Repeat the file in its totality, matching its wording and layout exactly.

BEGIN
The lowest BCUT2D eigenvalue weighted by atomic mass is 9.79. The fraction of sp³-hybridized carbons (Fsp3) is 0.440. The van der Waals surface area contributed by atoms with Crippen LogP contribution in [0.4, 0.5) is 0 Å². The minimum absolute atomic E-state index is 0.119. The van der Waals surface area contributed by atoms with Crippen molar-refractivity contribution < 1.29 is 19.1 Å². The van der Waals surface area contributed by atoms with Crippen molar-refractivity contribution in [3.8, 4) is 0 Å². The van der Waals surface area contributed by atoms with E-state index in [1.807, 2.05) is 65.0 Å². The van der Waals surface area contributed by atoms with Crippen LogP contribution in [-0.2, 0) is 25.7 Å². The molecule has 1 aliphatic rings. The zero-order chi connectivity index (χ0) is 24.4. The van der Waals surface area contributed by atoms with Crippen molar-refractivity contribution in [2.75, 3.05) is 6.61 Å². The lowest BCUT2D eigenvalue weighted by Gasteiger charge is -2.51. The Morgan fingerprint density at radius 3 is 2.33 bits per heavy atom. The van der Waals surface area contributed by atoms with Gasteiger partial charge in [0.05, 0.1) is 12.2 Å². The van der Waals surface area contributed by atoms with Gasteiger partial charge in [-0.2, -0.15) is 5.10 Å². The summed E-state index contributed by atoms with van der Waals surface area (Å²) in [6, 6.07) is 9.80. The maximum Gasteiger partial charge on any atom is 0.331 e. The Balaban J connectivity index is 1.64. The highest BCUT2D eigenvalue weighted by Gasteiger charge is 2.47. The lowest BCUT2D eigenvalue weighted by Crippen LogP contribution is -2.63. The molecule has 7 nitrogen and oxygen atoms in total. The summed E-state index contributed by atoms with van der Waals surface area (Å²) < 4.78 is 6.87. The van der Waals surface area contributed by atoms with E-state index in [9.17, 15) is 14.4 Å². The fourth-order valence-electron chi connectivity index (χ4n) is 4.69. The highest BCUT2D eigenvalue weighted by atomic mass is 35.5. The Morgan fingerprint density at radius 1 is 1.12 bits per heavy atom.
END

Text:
The lowest BCUT2D eigenvalue weighted by atomic mass is 9.79. The fraction of sp³-hybridized carbons (Fsp3) is 0.440. The van der Waals surface area contributed by atoms with Crippen LogP contribution in [0.4, 0.5) is 0 Å². The minimum absolute atomic E-state index is 0.119. The van der Waals surface area contributed by atoms with Crippen molar-refractivity contribution < 1.29 is 19.1 Å². The van der Waals surface area contributed by atoms with Crippen molar-refractivity contribution in [3.8, 4) is 0 Å². The van der Waals surface area contributed by atoms with E-state index in [1.807, 2.05) is 65.0 Å². The van der Waals surface area contributed by atoms with Crippen LogP contribution in [-0.2, 0) is 25.7 Å². The molecule has 1 aliphatic rings. The zero-order chi connectivity index (χ0) is 24.4. The van der Waals surface area contributed by atoms with Crippen molar-refractivity contribution in [2.75, 3.05) is 6.61 Å². The lowest BCUT2D eigenvalue weighted by Gasteiger charge is -2.51. The Morgan fingerprint density at radius 3 is 2.33 bits per heavy atom. The van der Waals surface area contributed by atoms with Gasteiger partial charge in [0.05, 0.1) is 12.2 Å². The van der Waals surface area contributed by atoms with Gasteiger partial charge in [-0.2, -0.15) is 5.10 Å². The summed E-state index contributed by atoms with van der Waals surface area (Å²) in [6, 6.07) is 9.80. The maximum Gasteiger partial charge on any atom is 0.331 e. The Balaban J connectivity index is 1.64. The highest BCUT2D eigenvalue weighted by Gasteiger charge is 2.47. The lowest BCUT2D eigenvalue weighted by Crippen LogP contribution is -2.63. The molecule has 7 nitrogen and oxygen atoms in total. The summed E-state index contributed by atoms with van der Waals surface area (Å²) < 4.78 is 6.87. The van der Waals surface area contributed by atoms with E-state index in [9.17, 15) is 14.4 Å². The fourth-order valence-electron chi connectivity index (χ4n) is 4.69. The highest BCUT2D eigenvalue weighted by atomic mass is 35.5. The Morgan fingerprint density at radius 1 is 1.12 bits per heavy atom.